According to Fáilte Ireland, in 2019 the tourist trail attracted 3.7 million overseas visitors, 4.6 million domestic visits and generated over €3 billion in revenue.
The experience is very well organised by the Irish tourism industry and there are plenty of maps and guide books available to help people fully appreciate the magic of the jagged coastline, its biodiversity and social culture.
Indeed, over the years – in addition to official State maps – independent cartographers have produced several unique maps of areas in the west particularly renowned for their natural beauty.
Tim Robinson, most notably, has created three original maps of the Aran Islands, Connemara and the Burren in Co Clare, largely by wearing down his shoe leather traipsing from townland to hilltop and from bog to cliff, observing things and speaking to people.
In that same independent tradition, Wexford-based mapmaker Barry Dalby has produced a fascinating, eye-catching, extra large map of Achill and its southerly neighbour, Clare Island, in Co Mayo, as well as the seas around them.
The Corraun peninsula, Inishbiggle and parts of the mainland are also included on this comprehensive map which is twice the scale of the Ordnance Survey map of the same region.
Although the allure of Achill and Clare Island can defy description, Barry Dalby has managed to record on a single, multi-coloured, two-sided sheet of paper so much of the islands' rich heritage, particularly their placelore and social geography.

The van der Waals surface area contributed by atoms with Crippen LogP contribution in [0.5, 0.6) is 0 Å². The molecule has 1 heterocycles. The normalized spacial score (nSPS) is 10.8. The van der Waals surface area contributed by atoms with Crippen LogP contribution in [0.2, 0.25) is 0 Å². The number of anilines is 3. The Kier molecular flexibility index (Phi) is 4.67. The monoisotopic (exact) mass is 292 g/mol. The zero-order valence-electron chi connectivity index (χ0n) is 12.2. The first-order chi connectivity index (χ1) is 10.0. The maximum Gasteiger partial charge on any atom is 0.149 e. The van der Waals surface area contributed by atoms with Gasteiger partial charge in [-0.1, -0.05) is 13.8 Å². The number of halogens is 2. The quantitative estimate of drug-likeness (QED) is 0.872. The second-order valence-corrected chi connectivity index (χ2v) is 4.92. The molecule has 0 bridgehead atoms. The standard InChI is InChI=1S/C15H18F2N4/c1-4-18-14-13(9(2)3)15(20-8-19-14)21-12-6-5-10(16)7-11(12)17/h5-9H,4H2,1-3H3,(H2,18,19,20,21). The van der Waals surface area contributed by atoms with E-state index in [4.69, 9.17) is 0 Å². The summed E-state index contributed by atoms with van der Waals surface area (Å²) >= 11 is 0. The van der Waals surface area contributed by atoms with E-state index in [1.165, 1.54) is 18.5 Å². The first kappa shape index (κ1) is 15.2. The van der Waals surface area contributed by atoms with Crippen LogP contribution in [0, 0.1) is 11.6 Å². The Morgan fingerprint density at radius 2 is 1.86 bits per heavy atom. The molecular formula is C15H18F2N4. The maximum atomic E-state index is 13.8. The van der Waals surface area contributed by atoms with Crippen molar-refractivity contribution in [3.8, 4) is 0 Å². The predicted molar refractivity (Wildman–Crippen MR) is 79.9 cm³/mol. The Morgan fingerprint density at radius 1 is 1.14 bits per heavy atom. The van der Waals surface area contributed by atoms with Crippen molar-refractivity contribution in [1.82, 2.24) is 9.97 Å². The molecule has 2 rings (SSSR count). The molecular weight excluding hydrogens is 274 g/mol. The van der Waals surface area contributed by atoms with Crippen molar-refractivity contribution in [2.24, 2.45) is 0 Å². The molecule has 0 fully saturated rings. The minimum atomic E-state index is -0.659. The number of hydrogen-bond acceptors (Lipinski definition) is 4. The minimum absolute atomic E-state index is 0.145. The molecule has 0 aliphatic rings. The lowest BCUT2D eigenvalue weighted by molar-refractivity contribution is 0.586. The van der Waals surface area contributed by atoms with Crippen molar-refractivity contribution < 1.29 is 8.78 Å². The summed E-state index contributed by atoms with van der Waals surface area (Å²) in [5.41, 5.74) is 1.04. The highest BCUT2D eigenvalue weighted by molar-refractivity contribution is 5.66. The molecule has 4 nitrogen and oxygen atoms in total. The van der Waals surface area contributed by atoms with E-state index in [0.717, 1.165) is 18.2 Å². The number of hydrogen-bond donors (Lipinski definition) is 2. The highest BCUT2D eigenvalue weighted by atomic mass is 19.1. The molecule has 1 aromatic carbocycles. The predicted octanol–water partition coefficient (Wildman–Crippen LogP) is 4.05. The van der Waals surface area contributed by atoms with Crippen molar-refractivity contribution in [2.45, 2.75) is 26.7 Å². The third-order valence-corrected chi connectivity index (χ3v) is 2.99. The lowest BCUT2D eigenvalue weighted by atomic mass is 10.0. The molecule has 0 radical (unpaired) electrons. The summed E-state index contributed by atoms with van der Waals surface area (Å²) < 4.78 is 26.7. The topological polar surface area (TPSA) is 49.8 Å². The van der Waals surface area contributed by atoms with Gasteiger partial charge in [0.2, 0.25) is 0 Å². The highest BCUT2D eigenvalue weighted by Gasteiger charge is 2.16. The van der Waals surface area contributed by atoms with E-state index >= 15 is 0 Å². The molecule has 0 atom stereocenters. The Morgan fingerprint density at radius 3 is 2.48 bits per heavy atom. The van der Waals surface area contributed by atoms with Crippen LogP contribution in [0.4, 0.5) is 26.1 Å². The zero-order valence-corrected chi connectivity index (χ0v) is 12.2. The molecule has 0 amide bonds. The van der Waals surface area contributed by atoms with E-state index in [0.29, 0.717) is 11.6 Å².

The cartographer Allen Carroll suggests we are intrigued by maps because we have no choice but to think and see spatially. We like to distinguish things one from the other, draw lines around them and see with our own two eyes the connections between them. Maps also stimulate the intuitive and aesthetic side of our brains, he says.
Scholar Denis Wood reminds us, however, that maps can be controversial. He claims that the map can sometimes be an attempt by conservative or radical forces to reproduce or overthrow the social order according to their own ambitions.
In tandem with major social change, the geography of Ireland is also being transformed rapidly. Farming practices are changing, new roads are cutting across old communities and new, denser residential areas are being established.
Consequently, areas with historical ties to each other are being separated and minor placenames – such as fields and streams – are being lost. In light of this, Barry Dalby believes in the importance of recording as much placelore as possible before it fades from memory.
He concentrates on mapping areas of natural beauty where people can ramble and enjoy the scenery. Hills and coastal districts, rather than large farming regions or moorland, are his main interest. After all, he receives no public funding for his work and his maps have to sell!
As well as Achill and Clare Island, Barry's company, East West Mapping, has produced maps of the Blackstairs, Comeragh, Nephin Beg, the Way of the Táin in Louth and various parts of Wicklow.
Having chosen an area, Barry consults the aerial images taken by companies such as Bluesky Ireland, a commercial survey company providing high quality geographic data.
He also studies other existing published sources before setting out himself in search of locals who know most about their native place. The folklore gathered by schoolchildren in Ireland in the 1930s, known as the Schools' Collection, is a particularly useful initial source, he says.